TANZANIA — U.S. Secretary of State Hillary Rodham Clinton on Saturday warned of a creeping “new colonialism” in Africa from foreign investors and governments interested only in extracting natural resources to enrich themselves.
African leaders must ensure that foreign projects are sustainable and benefit all their citizens, not only elites, she said.
Clinton did not identify any perceived culprits, but a day earlier she had urged scrutiny of China’s large investments and business interests in Africa so that the African people are not taken advantage of. She said U.S. diplomats in Africa had been asked to provide Washington with assessments of Chinese projects in the countries to which they are assigned.
“We saw that during colonial times, it is easy to come in, take out natural resources, pay off leaders and leave,” Clinton said Saturday in the Zambian capital of Lusaka before flying to Tanzania. “And when you leave, you don’t leave much behind for the people who are there. We don’t want to see a new colonialism in Africa.”
Although she didn’t mention China by name, officials traveling with Clinton said she wanted to stress that African countries should hold Chinese investors to the same standards that they apply to Americans and Europeans.
Clinton said the United States didn’t want any foreign governments or investors to fail in Africa, but wanted to make sure that they give back to local communities.
“We want them to do well, but also we want them to do good,” she said.
“We don’t want them to undermine good governance, we don’t want them to basically deal with just the top elites, and frankly too often pay for their concessions or their opportunities to invest.”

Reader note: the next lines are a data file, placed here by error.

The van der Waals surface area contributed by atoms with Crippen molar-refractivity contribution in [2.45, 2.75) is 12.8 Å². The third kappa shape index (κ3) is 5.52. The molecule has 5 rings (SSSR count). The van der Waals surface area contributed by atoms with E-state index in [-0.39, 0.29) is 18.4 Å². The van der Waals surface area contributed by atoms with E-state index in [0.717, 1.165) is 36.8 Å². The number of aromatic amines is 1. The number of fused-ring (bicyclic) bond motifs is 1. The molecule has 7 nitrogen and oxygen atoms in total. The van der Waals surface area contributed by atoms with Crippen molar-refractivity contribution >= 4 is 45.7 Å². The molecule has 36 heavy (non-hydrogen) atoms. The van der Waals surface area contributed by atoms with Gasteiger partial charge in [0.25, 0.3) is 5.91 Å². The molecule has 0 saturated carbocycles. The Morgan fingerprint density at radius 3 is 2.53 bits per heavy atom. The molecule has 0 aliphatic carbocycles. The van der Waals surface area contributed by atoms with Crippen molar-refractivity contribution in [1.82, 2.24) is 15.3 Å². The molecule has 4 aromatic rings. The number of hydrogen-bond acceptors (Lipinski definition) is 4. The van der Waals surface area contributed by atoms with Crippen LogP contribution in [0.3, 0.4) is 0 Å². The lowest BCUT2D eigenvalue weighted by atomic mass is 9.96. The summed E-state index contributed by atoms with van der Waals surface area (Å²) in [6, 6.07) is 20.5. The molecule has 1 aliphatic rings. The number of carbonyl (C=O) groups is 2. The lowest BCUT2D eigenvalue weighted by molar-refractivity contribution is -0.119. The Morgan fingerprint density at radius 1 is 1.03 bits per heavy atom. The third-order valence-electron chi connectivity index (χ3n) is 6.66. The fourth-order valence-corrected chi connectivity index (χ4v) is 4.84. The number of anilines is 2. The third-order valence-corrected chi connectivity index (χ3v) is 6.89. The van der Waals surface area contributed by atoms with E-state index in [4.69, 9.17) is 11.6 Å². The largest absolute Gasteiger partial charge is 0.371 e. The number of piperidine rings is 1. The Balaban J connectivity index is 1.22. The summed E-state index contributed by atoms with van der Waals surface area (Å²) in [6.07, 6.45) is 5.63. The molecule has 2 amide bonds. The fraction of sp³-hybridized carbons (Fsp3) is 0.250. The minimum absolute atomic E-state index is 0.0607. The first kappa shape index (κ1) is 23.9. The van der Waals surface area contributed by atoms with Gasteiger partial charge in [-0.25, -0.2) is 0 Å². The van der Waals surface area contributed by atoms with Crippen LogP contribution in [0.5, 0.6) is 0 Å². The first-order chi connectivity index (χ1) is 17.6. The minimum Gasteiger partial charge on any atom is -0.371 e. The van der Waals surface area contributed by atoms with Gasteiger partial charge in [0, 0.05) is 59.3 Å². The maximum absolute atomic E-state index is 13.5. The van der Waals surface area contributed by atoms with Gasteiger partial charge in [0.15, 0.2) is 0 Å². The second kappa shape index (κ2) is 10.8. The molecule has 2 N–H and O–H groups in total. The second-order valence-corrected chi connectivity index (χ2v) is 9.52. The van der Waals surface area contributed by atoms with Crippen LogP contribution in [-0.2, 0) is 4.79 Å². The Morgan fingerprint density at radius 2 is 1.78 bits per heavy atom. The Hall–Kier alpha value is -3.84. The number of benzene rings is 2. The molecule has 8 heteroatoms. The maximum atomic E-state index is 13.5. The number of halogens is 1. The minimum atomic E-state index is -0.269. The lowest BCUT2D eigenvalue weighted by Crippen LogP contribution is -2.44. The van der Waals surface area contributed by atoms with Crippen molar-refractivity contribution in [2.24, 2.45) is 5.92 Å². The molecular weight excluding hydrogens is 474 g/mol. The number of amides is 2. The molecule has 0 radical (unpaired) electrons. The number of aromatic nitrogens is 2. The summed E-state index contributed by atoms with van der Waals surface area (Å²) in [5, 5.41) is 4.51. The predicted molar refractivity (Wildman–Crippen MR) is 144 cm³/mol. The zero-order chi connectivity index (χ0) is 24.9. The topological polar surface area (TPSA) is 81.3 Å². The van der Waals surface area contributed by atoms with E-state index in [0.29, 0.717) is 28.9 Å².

Clinton said that American development aid and public works projects come with good governance conditions and that the Obama administration is interested in Africa and its people. Their success, she said, is in everyone’s long-term interest.
Her comments, in a pan-African television interview in Lusaka, came immediately after she presided over the handover of a U.S. built pediatric hospital in Lusaka to the Zambian government. The hospital will specialize in preventing the transmission of HIV from mothers to children and Clinton announced a boost of $15 million in U.S. funding to Zambia to help fight HIV/AIDS.
Earlier, at the inaugural meeting of the U.S.-Zambia Chamber of Commerce, Clinton laid out the U.S. strategy for helping Africa.
“We want a relationship of partnership not patronage, of sustainability, not quick fixes,” she said. “We want to establish a strong foundation to attract new investment, open new businesses … create more paychecks, and do so within the context of a positive ethic of corporate responsibility.”
“We think it’s essential that we have an idea going in that doing well is not in any way a contradiction of doing good,” she said.
Clinton was the first secretary of state to visit Zambia since Henry Kissinger came in 1976 to lay out the Ford administration’s policy for southern Africa as revolts against white minority rule in South Africa and what was then Rhodesia were intensifying.
After leaving Zambia, Clinton flew to Tanzania, the second stop on a three-nation tour of Africa focused on trade, development, health and women’s empowerment. Clinton arrived in Zambia from the United Arab Emirates, where she attended an international conference on Libya. After Tanzania, she will head to Ethiopia before returning to Washington next week.
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